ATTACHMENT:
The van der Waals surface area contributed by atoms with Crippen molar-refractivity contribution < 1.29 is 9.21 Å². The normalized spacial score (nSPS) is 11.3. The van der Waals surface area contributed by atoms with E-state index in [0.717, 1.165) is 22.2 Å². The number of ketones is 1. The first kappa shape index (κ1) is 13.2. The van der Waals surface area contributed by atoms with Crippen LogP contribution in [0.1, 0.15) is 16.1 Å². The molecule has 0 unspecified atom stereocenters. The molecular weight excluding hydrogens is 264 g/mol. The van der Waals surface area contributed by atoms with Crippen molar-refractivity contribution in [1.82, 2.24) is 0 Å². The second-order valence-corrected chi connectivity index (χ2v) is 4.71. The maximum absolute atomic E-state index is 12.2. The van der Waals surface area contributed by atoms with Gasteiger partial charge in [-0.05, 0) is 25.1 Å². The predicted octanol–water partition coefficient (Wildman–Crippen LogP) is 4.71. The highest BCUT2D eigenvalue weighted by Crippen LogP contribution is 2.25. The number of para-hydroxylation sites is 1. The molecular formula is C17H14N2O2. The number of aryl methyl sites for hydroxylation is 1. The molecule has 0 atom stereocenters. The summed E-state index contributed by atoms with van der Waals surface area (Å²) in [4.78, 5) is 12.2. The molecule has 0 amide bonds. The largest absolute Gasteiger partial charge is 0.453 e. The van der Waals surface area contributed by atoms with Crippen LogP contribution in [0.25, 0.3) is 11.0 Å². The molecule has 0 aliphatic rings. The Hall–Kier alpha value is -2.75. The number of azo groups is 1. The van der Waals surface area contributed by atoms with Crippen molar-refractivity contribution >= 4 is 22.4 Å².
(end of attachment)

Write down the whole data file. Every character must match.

The van der Waals surface area contributed by atoms with Crippen molar-refractivity contribution < 1.29 is 9.21 Å². The normalized spacial score (nSPS) is 11.3. The van der Waals surface area contributed by atoms with E-state index in [0.717, 1.165) is 22.2 Å². The number of ketones is 1. The first kappa shape index (κ1) is 13.2. The van der Waals surface area contributed by atoms with Crippen LogP contribution in [0.1, 0.15) is 16.1 Å². The molecule has 0 unspecified atom stereocenters. The molecular weight excluding hydrogens is 264 g/mol. The van der Waals surface area contributed by atoms with Crippen molar-refractivity contribution in [1.82, 2.24) is 0 Å². The second-order valence-corrected chi connectivity index (χ2v) is 4.71. The maximum absolute atomic E-state index is 12.2. The van der Waals surface area contributed by atoms with Gasteiger partial charge in [-0.05, 0) is 25.1 Å². The predicted octanol–water partition coefficient (Wildman–Crippen LogP) is 4.71. The highest BCUT2D eigenvalue weighted by Crippen LogP contribution is 2.25. The number of para-hydroxylation sites is 1. The molecular formula is C17H14N2O2. The number of aryl methyl sites for hydroxylation is 1. The molecule has 0 atom stereocenters. The summed E-state index contributed by atoms with van der Waals surface area (Å²) in [4.78, 5) is 12.2. The molecule has 0 amide bonds. The largest absolute Gasteiger partial charge is 0.453 e. The van der Waals surface area contributed by atoms with Crippen LogP contribution in [0.25, 0.3) is 11.0 Å². The molecule has 0 aliphatic rings. The Hall–Kier alpha value is -2.75. The number of azo groups is 1. The van der Waals surface area contributed by atoms with Crippen molar-refractivity contribution >= 4 is 22.4 Å².